During the Second World War, the British and the American military officers, on leave, came up for amusement to the hills and found it in ample measure at the Savoy. It is said that the sale of whisky used to be so high that Lincoln would have all the empty bottles from the previous day’s sale, collected and brought down to the cellar. Here he would coax every last drop of scotch from each bottle. Miraculously, he would have two full bottles ready the next day for house guests!


The size of the luxury suites staggers casual visitors to the place. I am told that one day, when the hotel was full, an elderly couple were shown the bridal suite. “What will we do with this?” the old man exclaimed. “Sir! If you’re shown the ballroom, you don’t have to dance!” the manager said.


Now the hotel is being run by Anand Jauhar, who says that his father bought the complex in 1946. “Since then, it’s been a family-run hotel. We try to keep it the way it was earlier. Often visitors request a more compact place, and then we send them to the new match-box-variety rooms!”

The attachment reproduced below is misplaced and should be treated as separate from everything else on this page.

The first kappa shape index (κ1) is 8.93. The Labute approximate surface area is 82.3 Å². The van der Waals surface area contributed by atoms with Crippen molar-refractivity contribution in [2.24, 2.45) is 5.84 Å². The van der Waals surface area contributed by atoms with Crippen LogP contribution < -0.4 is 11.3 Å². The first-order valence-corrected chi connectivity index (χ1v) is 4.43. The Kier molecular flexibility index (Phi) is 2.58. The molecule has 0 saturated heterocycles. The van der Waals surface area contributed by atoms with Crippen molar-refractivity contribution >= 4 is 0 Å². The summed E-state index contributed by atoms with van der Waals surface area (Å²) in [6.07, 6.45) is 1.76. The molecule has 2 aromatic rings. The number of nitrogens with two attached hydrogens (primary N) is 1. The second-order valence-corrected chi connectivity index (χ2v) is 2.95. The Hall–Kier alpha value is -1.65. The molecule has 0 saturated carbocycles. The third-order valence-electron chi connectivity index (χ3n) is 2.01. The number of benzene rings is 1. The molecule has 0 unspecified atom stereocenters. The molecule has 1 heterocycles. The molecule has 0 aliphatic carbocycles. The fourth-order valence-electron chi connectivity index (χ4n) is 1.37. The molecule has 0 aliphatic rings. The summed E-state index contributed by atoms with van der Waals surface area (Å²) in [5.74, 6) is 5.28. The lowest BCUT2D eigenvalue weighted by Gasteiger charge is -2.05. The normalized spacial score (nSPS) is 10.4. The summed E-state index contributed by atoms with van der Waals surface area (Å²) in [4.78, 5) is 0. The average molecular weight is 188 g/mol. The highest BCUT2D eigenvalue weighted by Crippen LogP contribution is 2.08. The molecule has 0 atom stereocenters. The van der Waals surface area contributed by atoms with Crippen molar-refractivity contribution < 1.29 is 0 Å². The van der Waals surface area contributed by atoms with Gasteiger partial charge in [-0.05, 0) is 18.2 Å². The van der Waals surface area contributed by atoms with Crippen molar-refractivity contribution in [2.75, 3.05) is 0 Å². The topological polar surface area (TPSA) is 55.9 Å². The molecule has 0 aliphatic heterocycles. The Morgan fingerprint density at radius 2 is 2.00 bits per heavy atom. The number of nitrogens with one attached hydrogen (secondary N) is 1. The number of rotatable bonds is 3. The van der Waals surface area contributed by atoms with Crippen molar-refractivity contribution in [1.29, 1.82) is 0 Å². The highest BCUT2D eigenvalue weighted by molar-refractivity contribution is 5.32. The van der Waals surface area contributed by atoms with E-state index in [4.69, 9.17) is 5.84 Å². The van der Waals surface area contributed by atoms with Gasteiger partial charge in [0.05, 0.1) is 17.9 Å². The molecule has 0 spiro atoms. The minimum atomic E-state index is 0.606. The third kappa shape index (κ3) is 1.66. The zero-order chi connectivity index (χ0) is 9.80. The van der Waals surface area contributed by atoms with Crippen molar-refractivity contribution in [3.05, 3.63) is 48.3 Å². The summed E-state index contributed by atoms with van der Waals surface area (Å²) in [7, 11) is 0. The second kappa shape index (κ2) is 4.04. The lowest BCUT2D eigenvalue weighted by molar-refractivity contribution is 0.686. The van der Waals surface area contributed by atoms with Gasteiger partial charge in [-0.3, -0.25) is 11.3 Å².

As I finish taking pictures of the charming old billiards room (in 1900, a leopard was found hiding under the ebony table in this room) trying to catch some of the spirit of the heyday of the Raj, Jauhar can’t resist dipping into what is obviously, a vast reservoir of hotel jokes. Savour some: “This hotel is so big that by the time you get from the reception to the room, we’ve already charged you for a day!” And, “If you want to call the front office desk from your room you’ve got to dial long distance.” Apparently, during a power cut, a guest complained of cold water in the bath. “Sir!” the manager told him, “We do advertise hot and cold running water, and it is, believe me, hot in the summer and cold in the winter!”


Be it summer or winter, the odl Writers’ bar is a great place to hang out. It celebrates the hotel’s association with a legion of writers. Wooden plaques commemorate the visits of famous writers, from Rudyard Kipling to Ruskin Road. But if you want your name on the wall, you must be a “professional writer making a living-exclusively from writing!”


Crossing the bar of memories, walking down the steps, I hear the gentle pitter-patter of feet coming in my direction. Students of architecture are going from door to door, from transept to transept, from corridor to lounge, from ballroom to balcony, tracing a century here and a generation there, in pillar and arch, vault and buttress. And they will probably end where they began: at the rosewood entrance which throws its massive arch into a work-a-day world, and inside, hoards a treasure trove of memories. Brimming over with the sheer loveliness that comes from wood and stone!


And for over a hundred years, both emperor and clown have walked through the arch into what is now a magnificent doorway to history!